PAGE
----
Drac to the Future…
Let’s get the negatives out the way first. Lords of Shadow 2’s plot doesn’t really deliver. It rattles along just fine for much of the game, but then it peters out near the end, and the ending is somewhat unsatisfactory, especially if you played the other titles in the Castlevania: Lords of Shadow series. A bigger booboo though are the occasional stealth sections. They don’t last long, and there aren’t really that many, but for christ’s sake… YOU’RE A BUFF DRACULA VOICED BY BEGBIE FROM TRAINSPOTTING. YOU CAN TURN INTO A DRAGON, WHY USE STEALTH.
Apart from these caveats, Lords of Shadow 2 is terrific. It’s everything that was good about the first game (excellent, challenging combat, gorgeous graphics and exemplary art style) translated into a fully explorable open world. As a result it’s easily the closest the series has come to a 3D Symphony of the Night. It’s not a million miles away from Batman: Arkham Asylum, given that you can go back and explore new areas with new powers and look for extra bits if you’re the type that needs to see every nook and cranny.
It’s set 1000 years after the first game. Gabriel Belmont from the first game is now (SPOILER SPOILER SPOILER) Dracula, and has just woken up from a long nap, spanning a few centuries. He wakes up just in time for the end of the world, with Satan’s acolytes all set to wreak havoc upon an unsuspecting planet Earth, bringing forth the hoof-footed one himself. Dracula at full power is the only person capable of standing up to Satan, so much of Lords of Shadow 2 is spent getting Dracula his mojo back and taking out Satan’s people on Earth in preparation for his big showdown.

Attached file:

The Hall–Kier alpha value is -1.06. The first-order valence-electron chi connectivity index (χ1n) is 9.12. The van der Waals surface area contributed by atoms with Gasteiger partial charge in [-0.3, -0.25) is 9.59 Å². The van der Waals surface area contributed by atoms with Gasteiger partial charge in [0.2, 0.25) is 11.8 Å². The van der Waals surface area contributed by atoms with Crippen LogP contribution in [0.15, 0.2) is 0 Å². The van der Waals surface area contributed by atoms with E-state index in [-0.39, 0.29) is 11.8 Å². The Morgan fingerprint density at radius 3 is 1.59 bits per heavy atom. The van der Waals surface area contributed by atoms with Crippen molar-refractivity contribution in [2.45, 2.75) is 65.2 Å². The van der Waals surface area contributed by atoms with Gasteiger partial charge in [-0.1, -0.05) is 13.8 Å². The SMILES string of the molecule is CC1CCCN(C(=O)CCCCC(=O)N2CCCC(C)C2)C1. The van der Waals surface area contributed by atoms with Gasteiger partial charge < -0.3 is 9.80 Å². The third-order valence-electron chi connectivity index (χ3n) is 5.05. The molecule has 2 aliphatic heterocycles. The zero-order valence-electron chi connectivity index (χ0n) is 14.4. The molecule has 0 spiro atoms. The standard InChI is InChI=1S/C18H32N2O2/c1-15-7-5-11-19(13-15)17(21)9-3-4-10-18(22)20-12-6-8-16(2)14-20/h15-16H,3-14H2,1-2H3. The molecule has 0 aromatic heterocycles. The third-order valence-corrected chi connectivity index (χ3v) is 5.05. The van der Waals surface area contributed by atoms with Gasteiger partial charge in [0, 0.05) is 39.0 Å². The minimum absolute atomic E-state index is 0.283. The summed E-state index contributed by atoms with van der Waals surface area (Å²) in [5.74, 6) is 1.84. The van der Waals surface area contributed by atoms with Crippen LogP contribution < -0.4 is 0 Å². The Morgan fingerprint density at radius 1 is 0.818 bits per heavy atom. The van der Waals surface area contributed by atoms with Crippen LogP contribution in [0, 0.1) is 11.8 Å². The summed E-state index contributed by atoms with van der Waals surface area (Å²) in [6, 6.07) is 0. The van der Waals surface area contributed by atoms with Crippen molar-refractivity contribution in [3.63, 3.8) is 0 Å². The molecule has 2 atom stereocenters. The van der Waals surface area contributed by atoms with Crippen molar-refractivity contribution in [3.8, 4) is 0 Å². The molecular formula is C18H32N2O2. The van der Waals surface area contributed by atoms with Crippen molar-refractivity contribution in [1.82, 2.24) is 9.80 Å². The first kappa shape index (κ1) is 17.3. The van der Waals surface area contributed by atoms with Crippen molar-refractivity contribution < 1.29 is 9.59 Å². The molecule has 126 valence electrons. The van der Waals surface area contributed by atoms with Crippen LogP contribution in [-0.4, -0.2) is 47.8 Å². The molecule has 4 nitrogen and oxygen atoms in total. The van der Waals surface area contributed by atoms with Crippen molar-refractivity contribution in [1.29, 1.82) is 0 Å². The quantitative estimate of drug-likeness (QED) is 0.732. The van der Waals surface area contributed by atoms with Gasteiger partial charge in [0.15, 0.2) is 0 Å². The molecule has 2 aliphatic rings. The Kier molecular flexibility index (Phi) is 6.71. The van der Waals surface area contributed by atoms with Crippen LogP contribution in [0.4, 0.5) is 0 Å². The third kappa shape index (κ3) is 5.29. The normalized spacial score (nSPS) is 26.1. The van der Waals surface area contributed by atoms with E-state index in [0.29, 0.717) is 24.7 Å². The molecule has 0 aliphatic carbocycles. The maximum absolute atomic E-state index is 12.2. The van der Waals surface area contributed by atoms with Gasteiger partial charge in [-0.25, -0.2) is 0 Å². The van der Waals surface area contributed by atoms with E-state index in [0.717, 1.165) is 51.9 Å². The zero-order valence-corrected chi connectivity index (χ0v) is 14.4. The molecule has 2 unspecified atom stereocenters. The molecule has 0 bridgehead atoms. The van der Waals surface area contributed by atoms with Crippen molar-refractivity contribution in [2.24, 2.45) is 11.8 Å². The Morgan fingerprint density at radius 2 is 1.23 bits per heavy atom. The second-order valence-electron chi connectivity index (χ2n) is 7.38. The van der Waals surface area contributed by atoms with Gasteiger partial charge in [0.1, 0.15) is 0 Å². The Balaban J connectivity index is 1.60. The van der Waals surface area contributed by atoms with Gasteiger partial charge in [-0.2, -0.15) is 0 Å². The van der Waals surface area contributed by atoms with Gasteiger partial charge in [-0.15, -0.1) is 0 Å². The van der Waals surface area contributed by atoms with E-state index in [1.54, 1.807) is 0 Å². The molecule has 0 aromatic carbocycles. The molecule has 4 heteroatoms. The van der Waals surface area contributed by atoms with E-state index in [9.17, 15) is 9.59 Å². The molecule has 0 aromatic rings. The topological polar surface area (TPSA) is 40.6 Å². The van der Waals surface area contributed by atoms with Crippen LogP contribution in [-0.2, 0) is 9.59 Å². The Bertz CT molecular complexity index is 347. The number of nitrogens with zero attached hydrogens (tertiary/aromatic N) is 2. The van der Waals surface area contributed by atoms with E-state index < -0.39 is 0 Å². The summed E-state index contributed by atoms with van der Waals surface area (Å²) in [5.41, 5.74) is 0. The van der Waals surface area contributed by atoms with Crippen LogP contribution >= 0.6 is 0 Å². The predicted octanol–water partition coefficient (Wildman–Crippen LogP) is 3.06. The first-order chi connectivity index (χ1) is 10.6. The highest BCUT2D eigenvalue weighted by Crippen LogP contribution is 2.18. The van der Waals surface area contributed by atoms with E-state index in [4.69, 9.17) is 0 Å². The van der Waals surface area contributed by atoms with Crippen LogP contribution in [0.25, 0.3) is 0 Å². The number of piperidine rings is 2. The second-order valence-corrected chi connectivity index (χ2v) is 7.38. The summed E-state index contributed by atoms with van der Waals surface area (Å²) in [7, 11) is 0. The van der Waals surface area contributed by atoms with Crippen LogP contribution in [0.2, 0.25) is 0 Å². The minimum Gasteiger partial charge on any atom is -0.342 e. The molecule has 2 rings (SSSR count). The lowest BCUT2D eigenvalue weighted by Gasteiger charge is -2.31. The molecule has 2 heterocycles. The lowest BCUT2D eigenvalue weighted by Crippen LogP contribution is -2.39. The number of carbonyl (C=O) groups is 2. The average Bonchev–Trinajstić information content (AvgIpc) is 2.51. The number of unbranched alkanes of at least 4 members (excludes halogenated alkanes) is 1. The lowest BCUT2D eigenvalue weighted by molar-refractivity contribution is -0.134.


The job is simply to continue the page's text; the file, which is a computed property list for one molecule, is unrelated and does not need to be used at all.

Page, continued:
It takes a while to kick off (despite a brilliantly bombastic opening) and the new open world setting takes some getting used to. Once you figure out how best to get around though (there are map rooms that let you warp around) it makes sense, and really comes into its own. You can dally about in Castlevania City (imagine saying you were born there, it’d be so cool) which is basically a city built on the foundations of Dracula’s old castle, or Drac’s castle itself (which he explores either in his head, or back in the past. It’s a bit odd really, but eh, videogames).
Once it gets into the swing of things, and when it’s not making you be stealthy, it’s fantastic. Combat’s challenging but fair, and there’s a palpable sense of progression as you start schooling it over enemies that were giving you grief before. As expected it looks spectacular, the ruins of Dracula’s castle a real highlight. It’s all brought together by a cracking soundtrack though, one that bolsters the sense of grandeur and helps it become more than the sum of its parts. The voice acting sounds better too. Robert Carlyle sounds more into it this time, and Patrick Stewart is as rum as ever.
It’s big too. Castlevania: Lords of Shadow 2 is a properly grand adventure, its single player taking around 15 hours to complete (more if you choose to look for all items and power ups.)
It’s a shame the plot doesn’t live up to the promise of the post-credits ending of its predecessor, arguably the biggest ‘HOLY SHIT’ moment we’ve experienced in a game this gen. That said, this is a grand old gory adventure with a lot of love poured into it that deserves to do well. One for the people aching for some God of War style fisticuffs.
Lords of Shadow 2 is out on Friday for Xbox 360/PS3/PC